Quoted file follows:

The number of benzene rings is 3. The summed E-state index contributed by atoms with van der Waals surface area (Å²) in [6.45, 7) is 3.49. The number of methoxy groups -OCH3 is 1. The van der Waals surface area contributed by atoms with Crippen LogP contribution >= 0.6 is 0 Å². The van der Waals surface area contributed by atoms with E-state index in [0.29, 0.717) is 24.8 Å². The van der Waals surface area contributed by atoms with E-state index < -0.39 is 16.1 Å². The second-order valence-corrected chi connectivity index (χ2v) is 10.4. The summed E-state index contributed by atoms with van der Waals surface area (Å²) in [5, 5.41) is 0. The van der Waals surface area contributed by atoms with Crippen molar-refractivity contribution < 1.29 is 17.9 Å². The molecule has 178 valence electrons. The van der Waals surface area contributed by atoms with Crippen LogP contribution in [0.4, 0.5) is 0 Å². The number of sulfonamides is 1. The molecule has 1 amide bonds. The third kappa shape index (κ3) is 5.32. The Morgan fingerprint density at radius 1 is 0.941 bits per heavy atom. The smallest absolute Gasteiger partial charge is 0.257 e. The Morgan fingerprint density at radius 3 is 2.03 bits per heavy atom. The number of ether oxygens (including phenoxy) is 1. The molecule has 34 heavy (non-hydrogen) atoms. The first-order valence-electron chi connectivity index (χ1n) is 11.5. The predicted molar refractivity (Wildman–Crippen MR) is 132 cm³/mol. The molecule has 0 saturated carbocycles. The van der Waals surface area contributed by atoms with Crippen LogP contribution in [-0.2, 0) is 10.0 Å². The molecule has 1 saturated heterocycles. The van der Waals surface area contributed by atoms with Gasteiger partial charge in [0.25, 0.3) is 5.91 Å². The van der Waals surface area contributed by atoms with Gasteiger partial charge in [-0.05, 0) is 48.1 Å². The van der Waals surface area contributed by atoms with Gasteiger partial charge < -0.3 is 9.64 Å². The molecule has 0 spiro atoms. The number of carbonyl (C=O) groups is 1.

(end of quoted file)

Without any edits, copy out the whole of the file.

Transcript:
The number of benzene rings is 3. The summed E-state index contributed by atoms with van der Waals surface area (Å²) in [6.45, 7) is 3.49. The number of methoxy groups -OCH3 is 1. The van der Waals surface area contributed by atoms with Crippen LogP contribution >= 0.6 is 0 Å². The van der Waals surface area contributed by atoms with E-state index in [0.29, 0.717) is 24.8 Å². The van der Waals surface area contributed by atoms with E-state index < -0.39 is 16.1 Å². The second-order valence-corrected chi connectivity index (χ2v) is 10.4. The summed E-state index contributed by atoms with van der Waals surface area (Å²) in [5, 5.41) is 0. The van der Waals surface area contributed by atoms with Crippen molar-refractivity contribution < 1.29 is 17.9 Å². The molecule has 178 valence electrons. The van der Waals surface area contributed by atoms with Crippen LogP contribution in [0.4, 0.5) is 0 Å². The number of sulfonamides is 1. The molecule has 1 amide bonds. The third kappa shape index (κ3) is 5.32. The Morgan fingerprint density at radius 1 is 0.941 bits per heavy atom. The smallest absolute Gasteiger partial charge is 0.257 e. The Morgan fingerprint density at radius 3 is 2.03 bits per heavy atom. The number of ether oxygens (including phenoxy) is 1. The molecule has 34 heavy (non-hydrogen) atoms. The first-order valence-electron chi connectivity index (χ1n) is 11.5. The predicted molar refractivity (Wildman–Crippen MR) is 132 cm³/mol. The molecule has 0 saturated carbocycles. The van der Waals surface area contributed by atoms with Crippen LogP contribution in [-0.2, 0) is 10.0 Å². The molecule has 1 saturated heterocycles. The van der Waals surface area contributed by atoms with Gasteiger partial charge in [0.25, 0.3) is 5.91 Å². The van der Waals surface area contributed by atoms with Gasteiger partial charge in [-0.05, 0) is 48.1 Å². The van der Waals surface area contributed by atoms with Gasteiger partial charge < -0.3 is 9.64 Å². The molecule has 0 spiro atoms. The number of carbonyl (C=O) groups is 1.